You may not be able to fully prevent lymphocytopenia, but you can help boost your immune system and protect yourself against infections. Follow a healthy diet plan, get plenty of rest, and avoid germs as your body recovers its lymphocyte levels.

- Eat a nutrient-rich diet to feel better and more energized. Your doctor or nutritionist can help you choose whole foods that are right for you and are packed with protein and healing minerals and vitamins.

- Wash your hands thoroughly with warm, soapy water several times a day to help prevent illness. Use a hand sanitizer if you’re out and avoid crowded areas.

- Stay away from animals or ask someone else to clean up after pets.

- Be very careful or avoid activities that may cause cuts, scrapes, or even nicks on your skin.

- Ask friends and family members to delay visiting you if they’re not feeling well.

Additional notes:

Lymphocytopenia is a common diagnosis from a complete blood count test. Some people may have values slightly less than the usual range without any reason. Low counts are also common in older adults with no concerning symptoms.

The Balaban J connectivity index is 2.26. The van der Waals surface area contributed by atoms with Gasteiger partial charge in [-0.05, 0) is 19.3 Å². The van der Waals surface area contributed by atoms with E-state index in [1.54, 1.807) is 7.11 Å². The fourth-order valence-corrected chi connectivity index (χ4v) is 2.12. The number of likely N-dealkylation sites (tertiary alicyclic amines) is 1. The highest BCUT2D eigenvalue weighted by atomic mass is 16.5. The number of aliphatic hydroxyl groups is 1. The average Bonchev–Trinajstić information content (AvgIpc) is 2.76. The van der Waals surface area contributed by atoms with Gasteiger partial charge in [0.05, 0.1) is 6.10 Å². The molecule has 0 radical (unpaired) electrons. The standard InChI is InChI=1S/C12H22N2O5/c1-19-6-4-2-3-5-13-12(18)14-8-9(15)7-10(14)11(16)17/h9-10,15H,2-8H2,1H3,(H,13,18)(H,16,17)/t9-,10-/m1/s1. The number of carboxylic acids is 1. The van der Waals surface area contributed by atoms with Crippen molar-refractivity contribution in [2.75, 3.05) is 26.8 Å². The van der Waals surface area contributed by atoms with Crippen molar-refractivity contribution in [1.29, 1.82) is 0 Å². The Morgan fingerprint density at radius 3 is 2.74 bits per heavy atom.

This condition may reflect illness, recent surgery, or drug therapy and is usually reversible. Your doctor will look over your current and previous medical history to see if the lymphocytopenia is a new condition. Most cases resolve spontaneously without medical care.

If you receive a diagnosis of acute lymphocytopenia, your doctor will carefully monitor your levels with follow-up blood tests. You may need further tests and treatment to address the main cause. This may involve specialist referrals, blood tests, imaging, or a bone marrow biopsy.